voice was clear and sure, though low.
"Bpot" Identified.
At tho very outset the mysteriously
mentioned "Spot,1 ' said to have boon
still another niembor of the New Yoar's
eve party which culminated, the girl as
serted, with her own ill-treatment, was
brought before hor for identification.
"Yos,1' said Miss ronrring, "ho was
with the merrymakers." It was
4 ' Spot, ' ' she added, who, after sho had.
been wronged, dragged her out of bod
und knocked her unconscious by strik
ing her head against tho head board.
Tho man was Paul Hpott, an Oakland
plumber, Immediately after his idoati
fication, at Prosecutor Opponkoim's re
quest, ho was arrested.
Aa important featuro of Miss Pear
ring's testimony wns that sho did not
know Diggs' real name until Now
Year's day. Fischer sho completely ex
onerated. She wns 17 years old, sho said, though,
she had occasionally, jokingly, told per
sons that sho wus older.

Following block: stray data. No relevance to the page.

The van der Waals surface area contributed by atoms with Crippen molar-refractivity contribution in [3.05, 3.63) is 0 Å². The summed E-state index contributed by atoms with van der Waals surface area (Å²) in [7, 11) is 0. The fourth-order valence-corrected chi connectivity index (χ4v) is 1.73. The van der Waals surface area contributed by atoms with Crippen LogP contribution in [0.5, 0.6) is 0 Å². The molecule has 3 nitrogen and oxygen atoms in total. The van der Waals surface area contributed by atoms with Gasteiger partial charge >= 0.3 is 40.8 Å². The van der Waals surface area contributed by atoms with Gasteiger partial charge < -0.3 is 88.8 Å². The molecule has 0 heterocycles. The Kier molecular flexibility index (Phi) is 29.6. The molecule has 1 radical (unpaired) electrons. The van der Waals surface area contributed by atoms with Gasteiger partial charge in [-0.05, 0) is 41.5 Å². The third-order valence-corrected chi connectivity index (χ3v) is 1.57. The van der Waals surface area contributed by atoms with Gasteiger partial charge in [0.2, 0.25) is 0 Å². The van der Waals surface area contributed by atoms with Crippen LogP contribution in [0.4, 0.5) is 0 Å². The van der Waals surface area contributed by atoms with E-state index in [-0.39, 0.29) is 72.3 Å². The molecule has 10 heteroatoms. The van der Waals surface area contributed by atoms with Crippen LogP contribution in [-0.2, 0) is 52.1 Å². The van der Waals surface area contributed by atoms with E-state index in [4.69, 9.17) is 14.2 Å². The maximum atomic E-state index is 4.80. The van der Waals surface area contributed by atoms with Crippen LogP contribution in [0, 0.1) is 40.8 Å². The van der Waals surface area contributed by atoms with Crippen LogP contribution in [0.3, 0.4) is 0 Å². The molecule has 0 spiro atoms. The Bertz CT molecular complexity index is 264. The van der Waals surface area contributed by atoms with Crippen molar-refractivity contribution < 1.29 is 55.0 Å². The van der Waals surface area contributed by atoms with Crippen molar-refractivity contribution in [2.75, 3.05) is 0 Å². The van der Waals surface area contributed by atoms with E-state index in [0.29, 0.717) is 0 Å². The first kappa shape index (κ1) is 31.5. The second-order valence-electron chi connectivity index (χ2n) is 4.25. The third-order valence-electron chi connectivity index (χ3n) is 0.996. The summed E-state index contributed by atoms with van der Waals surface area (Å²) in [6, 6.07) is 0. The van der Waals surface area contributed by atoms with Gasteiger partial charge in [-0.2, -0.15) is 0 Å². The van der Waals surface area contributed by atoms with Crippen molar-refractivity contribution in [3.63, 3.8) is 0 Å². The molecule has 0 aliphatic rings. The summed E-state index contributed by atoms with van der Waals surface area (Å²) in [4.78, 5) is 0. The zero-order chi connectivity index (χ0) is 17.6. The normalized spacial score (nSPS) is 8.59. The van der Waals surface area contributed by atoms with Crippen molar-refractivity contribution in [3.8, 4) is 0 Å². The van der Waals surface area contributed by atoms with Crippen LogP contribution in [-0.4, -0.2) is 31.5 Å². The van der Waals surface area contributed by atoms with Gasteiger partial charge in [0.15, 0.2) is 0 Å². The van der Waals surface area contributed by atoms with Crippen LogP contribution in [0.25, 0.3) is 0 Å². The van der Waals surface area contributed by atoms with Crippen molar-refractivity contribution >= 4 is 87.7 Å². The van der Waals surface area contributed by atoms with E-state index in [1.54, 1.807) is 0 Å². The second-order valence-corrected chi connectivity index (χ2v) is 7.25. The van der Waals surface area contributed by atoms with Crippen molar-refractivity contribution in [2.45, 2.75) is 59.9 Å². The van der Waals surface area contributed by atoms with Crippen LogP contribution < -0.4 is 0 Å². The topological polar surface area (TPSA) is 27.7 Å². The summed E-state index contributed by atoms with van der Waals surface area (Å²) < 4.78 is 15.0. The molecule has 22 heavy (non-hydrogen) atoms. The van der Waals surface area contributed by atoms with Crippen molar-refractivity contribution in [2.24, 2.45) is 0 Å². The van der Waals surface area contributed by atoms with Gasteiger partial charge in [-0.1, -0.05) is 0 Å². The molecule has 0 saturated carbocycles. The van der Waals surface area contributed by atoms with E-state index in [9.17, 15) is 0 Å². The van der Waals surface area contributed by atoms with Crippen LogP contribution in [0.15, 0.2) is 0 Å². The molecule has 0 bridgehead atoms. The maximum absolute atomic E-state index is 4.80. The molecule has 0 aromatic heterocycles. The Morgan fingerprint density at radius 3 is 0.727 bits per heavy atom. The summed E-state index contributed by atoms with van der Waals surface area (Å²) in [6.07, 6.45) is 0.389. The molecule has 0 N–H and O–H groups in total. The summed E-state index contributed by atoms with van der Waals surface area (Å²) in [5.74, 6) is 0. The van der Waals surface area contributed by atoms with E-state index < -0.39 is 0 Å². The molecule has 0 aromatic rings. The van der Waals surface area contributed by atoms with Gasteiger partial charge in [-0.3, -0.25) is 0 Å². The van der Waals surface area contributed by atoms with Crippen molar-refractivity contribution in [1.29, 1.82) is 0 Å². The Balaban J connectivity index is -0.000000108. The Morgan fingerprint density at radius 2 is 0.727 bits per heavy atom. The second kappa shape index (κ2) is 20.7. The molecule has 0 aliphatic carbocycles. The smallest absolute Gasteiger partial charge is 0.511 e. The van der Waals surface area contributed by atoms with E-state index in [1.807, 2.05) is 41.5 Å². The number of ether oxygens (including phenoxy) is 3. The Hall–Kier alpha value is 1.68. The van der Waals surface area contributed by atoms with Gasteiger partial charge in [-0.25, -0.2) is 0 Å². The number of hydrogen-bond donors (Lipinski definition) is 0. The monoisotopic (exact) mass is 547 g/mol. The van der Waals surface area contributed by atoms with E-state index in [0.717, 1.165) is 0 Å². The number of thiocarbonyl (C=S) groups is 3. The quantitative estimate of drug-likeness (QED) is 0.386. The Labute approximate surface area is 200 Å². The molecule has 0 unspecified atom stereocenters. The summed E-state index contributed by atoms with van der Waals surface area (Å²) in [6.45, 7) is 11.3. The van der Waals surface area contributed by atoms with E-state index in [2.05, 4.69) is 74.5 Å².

, Party Starts Out,
On tho Now Year's ove around which
her story centered, sho said she went
from her homo to tho apartment of her
friend, Miss Lillian. Bullivan, an act
ress, with (lllligan. Thent they found
Diggs, a Miss llusch and others, and
tho party started out to have a goul
time. They visited tho Mandorin caio,
the Oystvr Ijaf and other plnces, had
a good many drinks, and walked about
until 1 a.'m. New Year's duy, when she
found herself alone with Diggs and
(iilligaii,
Talced to Hotel.
They were In front of tho Holland
hotel. Sho felt badly, sho said, so Gil
ligan took hor Inside and Introduced
her to the clerk, sho nsscrtod, as his
wife. Then Diggs camo and they had
another drink.
"Then I said I was going homo,"
said tho girl, and they took me to the
elevator. That is all I remember until
It wns day."
Not Strong for BUite.
Florian Fischer was also a witness
during tho forenoon session of tho henr
ing. Contrary to expectations, ho w
not a particularly strong witness for
tho prosecution.
Diggs, ho said, told Miss PcBrring
who ho was when they first met her,
but she refused to believe him.
Fischer was not n member of the New
Year's eve party of which Miss Pear
ring told, but ho did call Now Year's
day at her room at the Holland hotel,
and found the girl, ho sold, cheerful
und lipNirently normal, lie added that
sho Innghod and joked with him, and
told hlm that "the party had a pretty
good time. "